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Pete Buttigieg gets put in the hot seat for his handling of South Bend shooting in the debate

“You should fire the chief,” Rep. Eric Swalwell challenged Buttigieg on stage.

Democratic presidential hopeful Mayor of South Bend, Indiana Pete Buttigieg speaks during the second Democratic primary debate of the 2020 presidential campaign season.
Mayor of South Bend, Indiana, Pete Buttigieg speaks during the second Democratic primary debate of the 2020 presidential campaign season.
Saul Loeb/AFP/Getty Images

Mayor Pete Buttigieg was put in the hot seat during the second Democratic presidential debate Thursday when, in the aftermath of an officer-involved shooting in South Bend, Indiana, he was asked: Why is the city’s police force so white?

“The police force is 6 percent black in a city that is 26 percent black,” moderator Chuck Todd asked. “Why has that not improved over your two terms as mayor?”

“Because I couldn’t get it done,” Buttigieg said. He continued to say that he was “determined to bring about a day when a white person driving a vehicle and a black person driving a vehicle, when they see a police officer approaching, feels the same thing. Not of fear, but of safety. I am going to bring about that very thing.”

A South Bend police officer shot and killed 54-year-old black resident Eric Logan on June 16, responding to reports that a man was breaking into cars with a knife. The police officer’s body camera was turned off at the time.

Since then, Buttigieg has faced protesters at home as black residents openly questioned whether he cares more about winning the votes of black voters nationwide than he does about fixing the injustices in his city’s public offices. The city is investigating the shooting.

On Thursday night, it wasn’t just the debate moderators who had questions for Buttigieg’s handling of racial tensions in his hometown. Several of his competitors on the stage took shots at him as well. At one point, California Rep. Eric Swalwell asked Buttigieg repeatedly why he didn’t fire the current police chief after Logan’s death — a comment that visibly angered Buttigieg.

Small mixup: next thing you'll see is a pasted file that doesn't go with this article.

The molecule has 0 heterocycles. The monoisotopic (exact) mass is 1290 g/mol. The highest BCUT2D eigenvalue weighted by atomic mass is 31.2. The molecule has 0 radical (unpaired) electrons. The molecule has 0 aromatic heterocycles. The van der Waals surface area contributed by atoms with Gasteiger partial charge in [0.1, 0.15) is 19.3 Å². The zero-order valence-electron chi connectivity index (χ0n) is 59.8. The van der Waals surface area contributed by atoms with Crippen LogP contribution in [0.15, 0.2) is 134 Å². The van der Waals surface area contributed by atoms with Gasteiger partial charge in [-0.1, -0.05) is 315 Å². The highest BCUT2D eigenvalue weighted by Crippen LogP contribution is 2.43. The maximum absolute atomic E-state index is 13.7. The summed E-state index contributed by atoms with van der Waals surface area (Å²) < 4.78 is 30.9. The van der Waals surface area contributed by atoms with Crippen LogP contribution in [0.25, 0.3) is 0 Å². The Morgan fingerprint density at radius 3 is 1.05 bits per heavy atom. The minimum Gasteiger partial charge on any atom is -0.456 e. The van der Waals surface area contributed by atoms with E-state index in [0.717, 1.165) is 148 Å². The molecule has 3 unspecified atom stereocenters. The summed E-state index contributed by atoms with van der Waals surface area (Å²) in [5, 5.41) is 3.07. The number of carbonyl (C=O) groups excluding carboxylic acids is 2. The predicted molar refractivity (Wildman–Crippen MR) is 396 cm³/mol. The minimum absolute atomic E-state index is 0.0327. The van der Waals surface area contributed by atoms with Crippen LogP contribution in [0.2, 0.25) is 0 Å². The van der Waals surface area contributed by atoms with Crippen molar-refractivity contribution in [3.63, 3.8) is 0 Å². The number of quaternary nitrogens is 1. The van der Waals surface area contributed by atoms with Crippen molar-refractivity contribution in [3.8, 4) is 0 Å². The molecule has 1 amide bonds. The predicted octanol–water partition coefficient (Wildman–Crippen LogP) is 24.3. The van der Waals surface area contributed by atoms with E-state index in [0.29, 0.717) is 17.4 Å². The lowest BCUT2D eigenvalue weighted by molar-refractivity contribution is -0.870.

Here’s the exchange:

HICKENLOOPER: If I can ask one more question: The question they are asking in South Bend and across the country is why has it taken so long? We had a shooting when I became mayor 10 years before Ferguson. We diversified the police force and ... we did deescalation training. I think the real question that America should be asking is why, five years after Ferguson, every city doesn’t have this level of accountability.

BUTTIGIEG: I have to respond to that. We have taken so many steps toward police accountability that the FOP denounced me for too much accountability, and I accept responsibility for that because I’m in charge.

SWALWELL: If the camera wasn’t on and that was the policy, you should fire the chief.

BUTTIGIEG: So under Indiana law, this will be investigated, and there will be accountability for the officer involved.

SWALWELL: But you are the mayor. You should fire the chief — if that’s the policy and someone died.

Buttigieg’s handling of outreach to his black constituents has been questioned in South Bend before.

In 2012, two months after taking office, Buttigieg fired black Police Chief Darryl Boykins for allegedly taping his white senior officers’ phone calls in an attempt to catch them using racist language, the New York Times reported. Critics argued that Buttigieg, who is white, took the side of white officers who accused Boykins of wrongdoing. He’s replaced Boykins with two white police chiefs. At the time, some in the community called for Buttigieg to be impeached over his handling of the matter, South Bend’s WNDU reported.

That said, Buttigieg ran for reelection in 2015 and won with an overwhelming majority — beating the Republican candidate with 80 percent of the vote.

Buttigieg’s campaign has been vocal about its attempted outreach with minorities, and its need to better connect with communities of color, with the mayor calling it “one of the most important pieces of homework for our campaign.”

The need to do that homework seems to remain; recent polling shows him garnering only 2 percent of black voters’ support. And the recent shooting has only amplified what has been a constant shadow over the mayor’s presidential campaign: his at times strained relationships with communities of color.